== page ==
The Nkoranza Children's Home in Ghana

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The Nkoranza Children's Home in Ghana
THE ISSUE Let Kids Smile is a Dutch NGO set up to run and sustain a children’s home in Nkoranza, Ghana. This charity had successfully cared for hundreds of orphaned children, often left parentless by HIV/Aids. After the 25-30 children, 4 carers and the Let Kids Smile team were suddenly given notice to leave their rented building, and with no other facility available to re-house, they decided their only option was to purchase and build on a piece of land. Let Kids Smile had a tiny budget of just EUR20,000 and in desperate need of help, so they approached Article 25. THE SOLUTION A 10 acre plot of land was bought to build a new children's home. This space allowed for the space for the home, as well as providing a protective environment. The surrounding area is now also used as farmland to generate income, and to help children learn the basic skills of farming and responsibility. Design The Children's Home design was developed by Article 25 architects following feasibility research into the: • Local vernacular construction methods. • Historical, cultural and political context. • Available materials and skills. • Site context and basic geological survey. • Logistical challenges. • Most cost-effective construction techniques. • Community capacity analysis. Based on this, Article 25 produced a package of construction information for the building. This comprised of plans, sections, elevations, and details, along with two-dimensional and three-dimensional CAD models. A key feature of this design was the relationship with the local environment. While initial proposals had recommended clearing the site of trees to provide timber for the building, Article 25’s design instead made them an important feature of the completed building and retained them; this provided additional vital shade for the children in their play time in a secure, well overlooked, cloistered central space. Community Involvement Article 25 believe that the key to the success of a project is community involvement at every stage, from learning their local vernacular techniques to involving children in the design so they feel engaged in their new home. The local community became heavily involved – clearing the site and assisting the teams on the ground at the weekends. To ensure empowerment of the local labour force and stimulation of the local economy, workers and businesses as close as possible to the site were used during the build. Local children were educated in how to set out the walls using pegs and string and volunteers assisted in the site clearance and column positioning. Article 25's project coordinator even set up an under-12's football team to play against other local teams! In total, 55 members of the community volunteered to help move stones, pump water, carry timber and clear the land. The children found small remnants of the materials – small stones and cement left over and many of them started building their own model houses to play with. Construction The children’s home was built from local materials. The build was a stone wall construction with cement mortar, with concrete and stone foundations. The roof was a timber construction with fibre concrete roofing (FCR) tiles, and palm tree columns were used to support timber veranda roof structure. An Article 25 project architect was present during the full construction phase to monitor work onsite. This onsite supervision mitigated the risk of costly construction errors, while local workmen were employed to construct the building and were trained in techniques to optimise the quality of the build. Use of an in-country architect-coordinator also resulted in cost effective construction and improved local material procurement. On one occasion our architect was able to make the decision to buy all the concrete required up front. This was made possible by comprehensive and accurate planning, with a full bill of quantities prepared in advance. Therefore he was able to avoid the project being hit by the consistently increasing concrete prices which would have hit the budget for the building quite hard in the later weeks. The construction began with the installation of an onsite water pump. Foundation trenches were then excavated by hand using pick axes and shovels while stone, sand and aggregate was delivered by tractor. Laterite stone walls were built off a shallow concrete trench. Where required, these walls were strengthened using buttresses. Reinforced in situ concrete lintels were poured, and a gable roof structure constructed with roof felting installed, followed by roof tiling. Eaves were sealed and mesh installed. The veranda slab was poured and latrines dug and lined with concrete block. Once the electrical installation was completed, the ceiling frame was completed and ceiling fixed. Finally, the shutters and doors were fitted, plastering applied internally and walls painted internally. All materials were locally sourced whilst all construction labour was hired form the local community. This local content ensured the local industries were encouraged, and the project became a vehicle for skills development in the community. By using locally sourced, natural materials, the completed building is both highly durable and sustainable within the means of its users. THE END RESULT Article 25 exercised effective programming within a very tight budget of about £17,000 and within a very tight timescale of just 4½ months. The speediness of this build ensured this precious young community will enjoy shelter and clean and plentiful water supplies, and acquire the skills and education for a prosperous future. All of this is possible in the safe, spacious, secure and loving new home which Article 25 made possible and which they feared would never be possible.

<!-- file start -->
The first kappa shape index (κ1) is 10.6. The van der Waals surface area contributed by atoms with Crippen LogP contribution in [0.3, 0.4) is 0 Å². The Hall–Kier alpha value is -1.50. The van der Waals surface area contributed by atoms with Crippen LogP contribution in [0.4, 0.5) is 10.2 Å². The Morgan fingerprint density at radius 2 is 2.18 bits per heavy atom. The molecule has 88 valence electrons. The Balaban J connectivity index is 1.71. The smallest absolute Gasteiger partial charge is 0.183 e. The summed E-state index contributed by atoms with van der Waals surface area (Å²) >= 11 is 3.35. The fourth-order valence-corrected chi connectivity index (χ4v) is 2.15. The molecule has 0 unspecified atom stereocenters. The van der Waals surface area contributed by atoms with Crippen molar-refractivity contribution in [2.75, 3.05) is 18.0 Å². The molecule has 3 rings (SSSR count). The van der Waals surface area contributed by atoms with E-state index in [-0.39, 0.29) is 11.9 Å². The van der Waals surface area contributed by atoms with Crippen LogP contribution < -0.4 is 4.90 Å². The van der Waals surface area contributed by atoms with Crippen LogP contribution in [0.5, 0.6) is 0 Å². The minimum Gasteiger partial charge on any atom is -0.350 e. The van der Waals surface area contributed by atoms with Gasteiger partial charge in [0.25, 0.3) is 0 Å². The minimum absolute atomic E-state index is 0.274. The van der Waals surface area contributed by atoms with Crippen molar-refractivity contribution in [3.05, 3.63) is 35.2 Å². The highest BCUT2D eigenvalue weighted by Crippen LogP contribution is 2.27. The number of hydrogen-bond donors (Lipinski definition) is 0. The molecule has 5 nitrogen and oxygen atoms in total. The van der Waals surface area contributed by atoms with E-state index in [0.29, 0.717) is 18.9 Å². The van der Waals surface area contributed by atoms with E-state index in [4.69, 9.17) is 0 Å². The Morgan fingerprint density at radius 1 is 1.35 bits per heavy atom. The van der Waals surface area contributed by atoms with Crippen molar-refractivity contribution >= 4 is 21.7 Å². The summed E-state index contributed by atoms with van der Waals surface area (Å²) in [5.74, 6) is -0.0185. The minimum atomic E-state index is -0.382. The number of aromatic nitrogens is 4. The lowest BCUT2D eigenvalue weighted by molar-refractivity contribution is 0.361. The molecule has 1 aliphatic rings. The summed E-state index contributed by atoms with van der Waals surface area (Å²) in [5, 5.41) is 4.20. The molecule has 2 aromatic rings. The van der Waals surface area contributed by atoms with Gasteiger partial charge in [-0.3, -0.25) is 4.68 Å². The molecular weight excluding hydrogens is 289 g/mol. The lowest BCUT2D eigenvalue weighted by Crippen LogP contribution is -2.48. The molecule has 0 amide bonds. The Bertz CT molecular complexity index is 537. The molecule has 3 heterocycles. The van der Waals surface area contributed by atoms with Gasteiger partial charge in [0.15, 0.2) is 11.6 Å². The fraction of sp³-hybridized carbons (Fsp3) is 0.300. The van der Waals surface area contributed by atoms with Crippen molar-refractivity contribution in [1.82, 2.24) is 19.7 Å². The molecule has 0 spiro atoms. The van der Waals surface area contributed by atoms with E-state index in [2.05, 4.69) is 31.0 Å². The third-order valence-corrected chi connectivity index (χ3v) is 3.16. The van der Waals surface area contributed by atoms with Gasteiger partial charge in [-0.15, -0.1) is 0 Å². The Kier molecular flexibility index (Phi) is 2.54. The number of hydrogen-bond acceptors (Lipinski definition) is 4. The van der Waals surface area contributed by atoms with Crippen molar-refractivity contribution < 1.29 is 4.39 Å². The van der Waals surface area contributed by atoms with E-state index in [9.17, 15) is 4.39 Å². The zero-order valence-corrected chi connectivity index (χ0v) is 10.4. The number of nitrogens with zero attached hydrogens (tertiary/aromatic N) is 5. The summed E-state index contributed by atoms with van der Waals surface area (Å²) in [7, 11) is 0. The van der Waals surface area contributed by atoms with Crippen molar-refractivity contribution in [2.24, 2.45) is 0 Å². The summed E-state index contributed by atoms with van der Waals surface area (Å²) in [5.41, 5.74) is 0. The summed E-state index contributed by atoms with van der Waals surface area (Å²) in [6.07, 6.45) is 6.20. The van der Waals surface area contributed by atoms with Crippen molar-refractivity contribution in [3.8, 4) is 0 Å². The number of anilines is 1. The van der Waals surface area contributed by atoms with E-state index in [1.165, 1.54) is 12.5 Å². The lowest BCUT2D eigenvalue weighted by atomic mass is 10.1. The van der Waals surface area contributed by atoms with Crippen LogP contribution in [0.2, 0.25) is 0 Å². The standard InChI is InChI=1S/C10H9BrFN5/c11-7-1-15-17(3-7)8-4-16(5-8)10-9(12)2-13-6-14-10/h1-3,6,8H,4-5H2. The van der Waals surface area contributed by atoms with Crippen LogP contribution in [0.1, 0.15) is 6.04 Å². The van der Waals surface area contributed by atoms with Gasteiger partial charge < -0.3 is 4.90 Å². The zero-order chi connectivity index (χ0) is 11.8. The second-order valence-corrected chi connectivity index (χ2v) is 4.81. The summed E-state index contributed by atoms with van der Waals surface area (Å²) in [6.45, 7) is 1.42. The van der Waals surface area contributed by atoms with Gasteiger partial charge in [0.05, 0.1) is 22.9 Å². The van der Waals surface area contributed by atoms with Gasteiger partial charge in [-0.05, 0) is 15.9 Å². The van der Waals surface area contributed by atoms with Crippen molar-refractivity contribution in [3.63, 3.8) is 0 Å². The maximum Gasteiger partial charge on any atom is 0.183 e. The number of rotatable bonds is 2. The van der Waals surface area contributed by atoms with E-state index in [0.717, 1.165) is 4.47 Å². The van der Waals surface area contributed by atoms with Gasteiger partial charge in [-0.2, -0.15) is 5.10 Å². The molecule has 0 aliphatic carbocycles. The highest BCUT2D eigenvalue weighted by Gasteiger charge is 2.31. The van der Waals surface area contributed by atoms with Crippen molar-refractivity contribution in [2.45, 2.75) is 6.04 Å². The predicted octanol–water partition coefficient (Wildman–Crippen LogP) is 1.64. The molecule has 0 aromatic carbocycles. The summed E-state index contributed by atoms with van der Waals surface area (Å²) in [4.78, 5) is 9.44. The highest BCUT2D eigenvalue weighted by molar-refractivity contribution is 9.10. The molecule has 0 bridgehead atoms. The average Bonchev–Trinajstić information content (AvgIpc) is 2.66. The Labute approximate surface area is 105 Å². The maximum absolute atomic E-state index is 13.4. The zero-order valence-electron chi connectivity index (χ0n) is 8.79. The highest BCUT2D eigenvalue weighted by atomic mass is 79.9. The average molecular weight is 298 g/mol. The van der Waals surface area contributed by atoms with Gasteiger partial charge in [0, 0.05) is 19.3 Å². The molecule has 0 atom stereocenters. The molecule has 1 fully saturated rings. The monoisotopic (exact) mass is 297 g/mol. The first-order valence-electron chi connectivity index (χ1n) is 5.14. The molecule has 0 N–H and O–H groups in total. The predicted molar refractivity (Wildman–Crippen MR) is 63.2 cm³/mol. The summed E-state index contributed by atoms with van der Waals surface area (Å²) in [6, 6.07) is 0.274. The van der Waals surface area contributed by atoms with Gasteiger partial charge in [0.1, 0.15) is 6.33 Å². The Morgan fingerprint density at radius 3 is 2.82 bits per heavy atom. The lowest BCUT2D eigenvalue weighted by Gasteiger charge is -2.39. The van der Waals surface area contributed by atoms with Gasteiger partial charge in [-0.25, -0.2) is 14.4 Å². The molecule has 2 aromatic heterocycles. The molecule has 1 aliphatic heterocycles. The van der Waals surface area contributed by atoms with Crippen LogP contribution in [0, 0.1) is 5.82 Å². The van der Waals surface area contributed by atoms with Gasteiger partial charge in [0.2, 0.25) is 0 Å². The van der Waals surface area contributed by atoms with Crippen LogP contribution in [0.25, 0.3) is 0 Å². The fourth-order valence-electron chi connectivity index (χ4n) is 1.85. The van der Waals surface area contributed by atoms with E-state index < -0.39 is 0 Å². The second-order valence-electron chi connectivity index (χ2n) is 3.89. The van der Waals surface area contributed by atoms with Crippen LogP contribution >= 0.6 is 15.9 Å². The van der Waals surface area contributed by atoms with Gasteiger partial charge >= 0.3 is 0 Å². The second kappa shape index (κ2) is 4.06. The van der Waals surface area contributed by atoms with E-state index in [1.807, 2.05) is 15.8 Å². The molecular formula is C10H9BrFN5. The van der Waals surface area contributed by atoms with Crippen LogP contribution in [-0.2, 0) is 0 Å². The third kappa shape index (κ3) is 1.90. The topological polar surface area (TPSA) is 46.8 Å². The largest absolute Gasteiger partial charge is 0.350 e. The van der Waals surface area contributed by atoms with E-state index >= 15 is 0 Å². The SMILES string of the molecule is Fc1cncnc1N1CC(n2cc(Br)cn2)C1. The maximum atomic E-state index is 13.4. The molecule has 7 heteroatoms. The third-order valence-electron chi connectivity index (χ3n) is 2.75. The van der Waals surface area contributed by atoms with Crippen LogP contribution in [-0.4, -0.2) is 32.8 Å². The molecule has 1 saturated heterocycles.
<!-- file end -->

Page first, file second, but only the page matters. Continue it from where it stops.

19 photos and 2 drawings

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